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How Much Water To Drink

Are you wondering; how much water should I drink a day? Well there's actually not an easy answer to how much water to drink a day to stay hydrated. It really depends. Some common variants it depends on include things like:

    • How much you exercise.
    • How hot and humid or dry your climate is.
    • What altitude you live at.
    • If you have an illness of some sort.Your weight.
    • If you are pregnant.
    • If you are breastfeeding.
    • How much alcohol you drink.
    • How much caffeine you drink.

Because of all these variants it's hard to know for everyone how much water to drink. But there is a nifty water calculator at this site: nutrition.about.com/library/blwatercalculator.htm.

And here is some information published by the Mayo Clinic* that could be useful:

How much water do you need?

Every day you lose water through your breath, perspiration, urine and bowel movements. For your body to function properly, you must replenish its water supply by consuming beverages and foods that contain water.

So how much fluid does the average, healthy adult living in a temperate climate need? The Institute of Medicine determined that an adequate intake (AI) for men is roughly 3 liters (about 13 cups) of total beverages a day. The AI for women is 2.2 liters (about 9 cups) of total beverages a day.

What about the advice to drink eight glasses a day?

Everyone has heard the advice, "Drink eight once glasses of water a day." That's about 1.9 liters, which isn't that different from the Institute of Medicine recommendations. Although the "8 by 8" rule isn't supported by hard evidence, it remains popular because it's easy to remember. Just keep in mind that the rule should be reframed as: "Drink at least eight ounce glasses of fluid a day," because all fluids count toward the daily total.

One good measure to know if you are staying hydrated is to look at your urine. If it is colorless or a lighter yellow then your fluid intake is probably adequate.

Though is is generally uncommon, there is the possibility of drinking too much water. This is called hyponatremia and it's when your kidneys can't excrete excess water and the electrolyte content of the blood gets diluted so the amount of sodium in fluids outside cells drops. Water then moves into the cells to balance the levels. This causes the cells to swell with too much water. Although most cells can handle this swelling, brain cells cannot, because the skull bones confine them. Brain swelling causes most of the symptoms of hyponatremia. The people who are at highest risk are endurance athletes who dirnk large amounts of water.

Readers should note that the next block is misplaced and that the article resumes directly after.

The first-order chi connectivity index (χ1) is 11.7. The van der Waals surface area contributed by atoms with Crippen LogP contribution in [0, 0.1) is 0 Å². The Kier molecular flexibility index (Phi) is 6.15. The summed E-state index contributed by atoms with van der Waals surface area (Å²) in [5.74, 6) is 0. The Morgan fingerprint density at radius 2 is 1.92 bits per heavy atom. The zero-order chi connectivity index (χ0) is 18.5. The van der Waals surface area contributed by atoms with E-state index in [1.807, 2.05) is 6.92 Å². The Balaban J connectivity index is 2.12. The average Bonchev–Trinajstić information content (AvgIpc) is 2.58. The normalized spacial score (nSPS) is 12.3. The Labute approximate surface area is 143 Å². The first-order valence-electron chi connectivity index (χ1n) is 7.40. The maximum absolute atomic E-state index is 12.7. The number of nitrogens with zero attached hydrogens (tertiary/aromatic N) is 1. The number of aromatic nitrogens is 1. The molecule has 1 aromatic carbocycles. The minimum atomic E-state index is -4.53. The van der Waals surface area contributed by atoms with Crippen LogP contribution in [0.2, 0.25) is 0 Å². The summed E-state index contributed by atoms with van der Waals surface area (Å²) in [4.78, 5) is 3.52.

A great way to stay hydrated is not only to drink the proper amount of water but to drink the best water for good hydration like Structured Water from a Structured Water Unit which is going to be easier for the body to absorb.

Hopefully this helped answer your question; how much water should I drink a day?

*http://www.mayoclinic.com/health/water/NU00283

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Hexagonal Water for Aging

Since all life on Earth relies on hydration as its basis for sustenance, Dr. Jhon proposed the hypothesis in 1986 that the decline of hexagonal water in the body could be responsible for a decline in health. He called this the “Molecular Water Environment Theory." Another scientist, Dr. Seiji Katayama, found evidence to support this theory using MRI to study four generations of the same family. He was able to see that cell water quality and quantity was very closely related to the aging process.

Dr. Jhon is quoted as saying, “Replenishing the hexagonal water in our bodies can increase vitality.” Babies are developed living in water, and when they are born they are over 90% water. A one-year-old child is 70% water, and people who are in the old age category can be less than 50% water. This is a significant change in the body with obvious negative side effects.

Also, with age comes a more gradual progression of water movement and replacement in the body’s cells. Cell water levels can go down to as much as 40% and as a result, cell function greatly declines. This could be why older people have problems staying adequately hydrated.

Photos of live blood analysis have been published documenting that just minutes after drinking hexagonal water, blood cell structure improves by as much as 80%. This improves absorption of protein, water, nutrients and helps immune function. Perhaps the aging process could be improved by something as simple as drinking better quality structured water